U.S. Attorney General Merrick Garland accused China of committing acts of espionage against the United States in a Monday press conference. Here's what you need to know:
The DoJ's Case: Garland said the Justice Department has taken several actions in the last week to disrupt criminal activity by individuals working on behalf of China. On Monday, a complaint was unsealed charging two Chinese intelligence officers with attempting to obstruct and influence a criminal prosecution of a Chinese telecommunications company, presumably Huawei.
"The complaint alleges that in 2019, the defendants directed an employee at a U.S. government law enforcement agency to steal confidential information about the United States criminal prosecution of the company," Garland said.
Operation Foxhunt: Also on Monday, an additional indictment was unsealed charging four people, including three Chinese intelligence officers, with attempting to procure information, technology and equipment on behalf of the Chinese government and stop legal protests in the United States that would have been embarrassing to the Chinese government.
The Department of Justice has also brought charges against seven individuals allegedly operating on behalf of China to harass and threaten a U.S. resident into returning to China.
Garland said these arrests are tied to a global Chinese campaign known as "Operation Foxhunt," a mission to hunt down critics of the Chinese government that have fled the country and return them to China.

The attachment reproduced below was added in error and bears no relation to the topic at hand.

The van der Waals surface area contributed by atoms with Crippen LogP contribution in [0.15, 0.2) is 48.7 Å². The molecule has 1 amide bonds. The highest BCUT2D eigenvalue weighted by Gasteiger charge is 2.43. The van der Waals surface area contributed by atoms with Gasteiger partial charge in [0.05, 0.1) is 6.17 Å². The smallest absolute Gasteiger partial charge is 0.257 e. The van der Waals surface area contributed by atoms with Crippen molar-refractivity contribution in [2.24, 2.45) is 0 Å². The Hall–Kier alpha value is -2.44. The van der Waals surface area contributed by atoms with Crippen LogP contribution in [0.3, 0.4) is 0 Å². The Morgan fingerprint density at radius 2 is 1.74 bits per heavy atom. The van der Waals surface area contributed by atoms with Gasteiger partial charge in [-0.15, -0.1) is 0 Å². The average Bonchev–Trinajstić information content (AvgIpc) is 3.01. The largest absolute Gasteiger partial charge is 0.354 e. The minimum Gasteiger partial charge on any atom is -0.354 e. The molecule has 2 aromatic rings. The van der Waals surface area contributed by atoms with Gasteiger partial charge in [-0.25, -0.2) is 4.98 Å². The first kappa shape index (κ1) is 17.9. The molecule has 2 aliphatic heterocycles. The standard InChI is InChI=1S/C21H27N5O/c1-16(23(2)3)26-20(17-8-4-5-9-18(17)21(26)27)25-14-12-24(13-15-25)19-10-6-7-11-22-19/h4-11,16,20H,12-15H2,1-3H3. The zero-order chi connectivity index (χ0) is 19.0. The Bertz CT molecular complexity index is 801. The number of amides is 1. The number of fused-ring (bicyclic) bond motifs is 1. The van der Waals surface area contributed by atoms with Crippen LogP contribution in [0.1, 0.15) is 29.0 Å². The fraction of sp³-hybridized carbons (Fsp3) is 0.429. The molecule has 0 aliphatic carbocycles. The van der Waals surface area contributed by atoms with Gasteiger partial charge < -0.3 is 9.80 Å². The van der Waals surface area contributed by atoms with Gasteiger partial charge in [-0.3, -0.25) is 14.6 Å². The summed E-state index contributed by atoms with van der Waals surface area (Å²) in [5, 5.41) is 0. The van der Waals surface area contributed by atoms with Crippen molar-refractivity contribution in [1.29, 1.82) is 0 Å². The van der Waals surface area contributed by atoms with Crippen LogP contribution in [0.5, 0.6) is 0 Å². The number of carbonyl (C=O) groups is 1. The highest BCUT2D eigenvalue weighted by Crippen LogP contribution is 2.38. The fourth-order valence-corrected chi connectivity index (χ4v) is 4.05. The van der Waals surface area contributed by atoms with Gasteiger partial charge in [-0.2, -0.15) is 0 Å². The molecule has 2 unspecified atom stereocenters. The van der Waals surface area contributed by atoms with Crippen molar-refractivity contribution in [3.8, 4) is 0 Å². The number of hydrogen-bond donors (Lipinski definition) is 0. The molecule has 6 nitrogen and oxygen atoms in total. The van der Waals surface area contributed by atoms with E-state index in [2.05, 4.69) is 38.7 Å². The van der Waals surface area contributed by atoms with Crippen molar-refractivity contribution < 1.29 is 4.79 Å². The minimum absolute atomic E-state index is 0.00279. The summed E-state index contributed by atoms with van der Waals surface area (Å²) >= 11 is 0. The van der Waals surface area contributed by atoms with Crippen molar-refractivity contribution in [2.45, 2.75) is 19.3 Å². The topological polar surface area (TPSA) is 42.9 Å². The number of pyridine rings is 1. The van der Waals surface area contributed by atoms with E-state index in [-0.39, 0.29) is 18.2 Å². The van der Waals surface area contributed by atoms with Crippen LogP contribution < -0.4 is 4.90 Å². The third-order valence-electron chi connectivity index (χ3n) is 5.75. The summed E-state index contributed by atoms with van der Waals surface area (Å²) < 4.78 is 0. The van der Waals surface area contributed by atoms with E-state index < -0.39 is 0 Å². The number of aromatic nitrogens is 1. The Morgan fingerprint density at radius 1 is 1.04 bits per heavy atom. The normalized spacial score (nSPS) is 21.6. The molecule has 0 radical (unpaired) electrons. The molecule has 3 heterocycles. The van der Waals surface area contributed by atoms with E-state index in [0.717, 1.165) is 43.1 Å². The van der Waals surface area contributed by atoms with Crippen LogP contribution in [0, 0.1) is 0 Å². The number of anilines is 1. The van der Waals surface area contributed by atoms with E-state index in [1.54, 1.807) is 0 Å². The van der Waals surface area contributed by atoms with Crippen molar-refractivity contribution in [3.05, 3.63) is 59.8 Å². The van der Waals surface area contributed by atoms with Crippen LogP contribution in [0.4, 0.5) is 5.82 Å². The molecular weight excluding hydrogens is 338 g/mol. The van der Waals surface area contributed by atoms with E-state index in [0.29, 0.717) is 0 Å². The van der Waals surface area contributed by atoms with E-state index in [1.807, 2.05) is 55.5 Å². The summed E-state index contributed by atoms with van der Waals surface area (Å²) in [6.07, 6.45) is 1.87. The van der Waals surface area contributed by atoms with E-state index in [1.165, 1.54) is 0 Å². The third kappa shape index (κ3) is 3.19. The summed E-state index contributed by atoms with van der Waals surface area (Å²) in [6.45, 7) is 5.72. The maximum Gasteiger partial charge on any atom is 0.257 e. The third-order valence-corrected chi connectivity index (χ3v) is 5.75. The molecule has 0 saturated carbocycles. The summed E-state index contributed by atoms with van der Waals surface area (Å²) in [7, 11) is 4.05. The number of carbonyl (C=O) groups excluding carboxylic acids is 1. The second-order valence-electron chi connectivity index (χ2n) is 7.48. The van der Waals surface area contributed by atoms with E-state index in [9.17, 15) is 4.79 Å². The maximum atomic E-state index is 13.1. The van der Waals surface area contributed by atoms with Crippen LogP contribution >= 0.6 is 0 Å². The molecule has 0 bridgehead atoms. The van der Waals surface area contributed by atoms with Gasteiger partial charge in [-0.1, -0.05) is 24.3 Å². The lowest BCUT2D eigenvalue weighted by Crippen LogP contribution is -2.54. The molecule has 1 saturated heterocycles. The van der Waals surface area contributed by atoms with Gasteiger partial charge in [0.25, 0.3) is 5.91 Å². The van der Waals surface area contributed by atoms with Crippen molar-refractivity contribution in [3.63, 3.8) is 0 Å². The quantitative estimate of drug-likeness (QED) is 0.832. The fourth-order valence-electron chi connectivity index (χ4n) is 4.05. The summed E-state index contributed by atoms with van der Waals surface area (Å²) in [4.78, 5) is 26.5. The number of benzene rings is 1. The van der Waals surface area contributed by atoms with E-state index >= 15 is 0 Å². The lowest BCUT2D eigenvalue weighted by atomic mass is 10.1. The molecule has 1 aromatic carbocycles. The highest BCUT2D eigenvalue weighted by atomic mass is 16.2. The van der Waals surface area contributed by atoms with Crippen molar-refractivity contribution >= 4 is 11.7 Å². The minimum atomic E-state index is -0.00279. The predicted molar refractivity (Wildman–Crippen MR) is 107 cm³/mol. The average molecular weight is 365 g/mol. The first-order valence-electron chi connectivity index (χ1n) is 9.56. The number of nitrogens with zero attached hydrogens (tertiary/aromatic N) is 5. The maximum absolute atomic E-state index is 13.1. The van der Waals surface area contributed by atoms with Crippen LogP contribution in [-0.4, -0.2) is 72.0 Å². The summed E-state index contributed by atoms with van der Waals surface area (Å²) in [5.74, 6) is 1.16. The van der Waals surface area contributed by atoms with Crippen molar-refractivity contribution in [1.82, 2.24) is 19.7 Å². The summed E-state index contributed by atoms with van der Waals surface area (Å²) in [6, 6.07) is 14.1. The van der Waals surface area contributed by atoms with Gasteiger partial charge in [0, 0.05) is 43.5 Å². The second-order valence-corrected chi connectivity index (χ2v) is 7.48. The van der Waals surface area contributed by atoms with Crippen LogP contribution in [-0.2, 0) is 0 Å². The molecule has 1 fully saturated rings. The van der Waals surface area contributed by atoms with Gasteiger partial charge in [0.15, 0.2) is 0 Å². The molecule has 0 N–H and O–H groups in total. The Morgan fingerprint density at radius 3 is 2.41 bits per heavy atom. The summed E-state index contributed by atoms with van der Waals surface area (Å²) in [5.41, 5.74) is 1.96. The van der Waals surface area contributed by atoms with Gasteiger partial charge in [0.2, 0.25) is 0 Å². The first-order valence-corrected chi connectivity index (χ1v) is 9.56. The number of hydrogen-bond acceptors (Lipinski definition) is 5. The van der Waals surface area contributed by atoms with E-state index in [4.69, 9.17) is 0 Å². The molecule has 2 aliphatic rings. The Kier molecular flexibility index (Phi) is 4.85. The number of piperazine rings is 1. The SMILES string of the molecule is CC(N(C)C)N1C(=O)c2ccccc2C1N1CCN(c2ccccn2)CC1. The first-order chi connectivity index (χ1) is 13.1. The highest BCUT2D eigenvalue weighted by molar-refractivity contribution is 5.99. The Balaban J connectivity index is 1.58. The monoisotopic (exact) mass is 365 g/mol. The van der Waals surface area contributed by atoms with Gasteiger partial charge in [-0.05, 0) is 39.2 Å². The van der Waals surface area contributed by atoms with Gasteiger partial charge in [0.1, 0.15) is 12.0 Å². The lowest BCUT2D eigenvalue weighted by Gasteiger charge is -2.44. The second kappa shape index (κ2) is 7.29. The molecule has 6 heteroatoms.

"As these cases demonstrate, the government of China sought to interfere with the rights and freedoms of individuals in the United States and to undermine our judicial system that protects those rights. They did not succeed," Garland said.
Xi's Power Grab: The Chinese Communist Party concluded its national congress meeting over the weekend. Chinese leader Xi Jinping consolidated his control over China's Communist Party by appointing loyalists to the party's most powerful positions and shunning convention by maintaining his presidency for a third term.
Given Xi's aggressive crackdown on large Chinese tech companies in recent years, investors see his latest power grab as bad news for Chinese innovation and economic growth.
The SPDR S&P 500 ETF Trust SPY traded higher by 0.7% on Monday, while the iShares China Large-Cap ETF FXI tumbled 10.5%.
The announcement comes roughly two weeks before the U.S. midterm elections on Nov. 8. Republicans are currently positioned to take back majority control of both the House of Representatives and the Senate from Democrats, according to online prediction market PredictIt.
Benzinga's Take: It seems diplomatic relations between the U.S. and China are getting worse by the day.
The latest news of alleged espionage activity comes after the U.S. Department of Commerce announced a new set of rules restricting the sale of advanced computing semiconductors or related manufacturing equipment to China on national security grounds earlier this month.
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